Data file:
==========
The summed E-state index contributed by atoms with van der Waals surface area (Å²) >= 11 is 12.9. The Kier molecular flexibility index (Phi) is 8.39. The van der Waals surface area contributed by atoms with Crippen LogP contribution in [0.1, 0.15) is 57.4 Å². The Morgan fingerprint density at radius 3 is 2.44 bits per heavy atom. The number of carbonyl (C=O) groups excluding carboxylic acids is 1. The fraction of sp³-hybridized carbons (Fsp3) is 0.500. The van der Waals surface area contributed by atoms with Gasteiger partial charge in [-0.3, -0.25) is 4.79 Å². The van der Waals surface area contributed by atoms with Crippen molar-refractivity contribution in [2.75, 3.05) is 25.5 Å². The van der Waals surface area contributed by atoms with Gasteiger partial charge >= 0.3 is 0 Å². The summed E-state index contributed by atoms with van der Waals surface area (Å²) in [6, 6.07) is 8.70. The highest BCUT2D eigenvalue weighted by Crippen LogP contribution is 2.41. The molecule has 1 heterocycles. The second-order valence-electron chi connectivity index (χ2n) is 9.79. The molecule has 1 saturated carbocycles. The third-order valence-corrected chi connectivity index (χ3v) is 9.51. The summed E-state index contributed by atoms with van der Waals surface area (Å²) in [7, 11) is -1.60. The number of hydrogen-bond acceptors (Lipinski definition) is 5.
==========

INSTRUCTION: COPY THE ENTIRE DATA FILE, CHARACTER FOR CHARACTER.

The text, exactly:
The summed E-state index contributed by atoms with van der Waals surface area (Å²) >= 11 is 12.9. The Kier molecular flexibility index (Phi) is 8.39. The van der Waals surface area contributed by atoms with Crippen LogP contribution in [0.1, 0.15) is 57.4 Å². The Morgan fingerprint density at radius 3 is 2.44 bits per heavy atom. The number of carbonyl (C=O) groups excluding carboxylic acids is 1. The fraction of sp³-hybridized carbons (Fsp3) is 0.500. The van der Waals surface area contributed by atoms with Gasteiger partial charge in [-0.3, -0.25) is 4.79 Å². The van der Waals surface area contributed by atoms with Crippen molar-refractivity contribution in [2.75, 3.05) is 25.5 Å². The van der Waals surface area contributed by atoms with Gasteiger partial charge >= 0.3 is 0 Å². The summed E-state index contributed by atoms with van der Waals surface area (Å²) in [6, 6.07) is 8.70. The highest BCUT2D eigenvalue weighted by Crippen LogP contribution is 2.41. The molecule has 1 heterocycles. The second-order valence-electron chi connectivity index (χ2n) is 9.79. The molecule has 1 saturated carbocycles. The third-order valence-corrected chi connectivity index (χ3v) is 9.51. The summed E-state index contributed by atoms with van der Waals surface area (Å²) in [7, 11) is -1.60. The number of hydrogen-bond acceptors (Lipinski definition) is 5.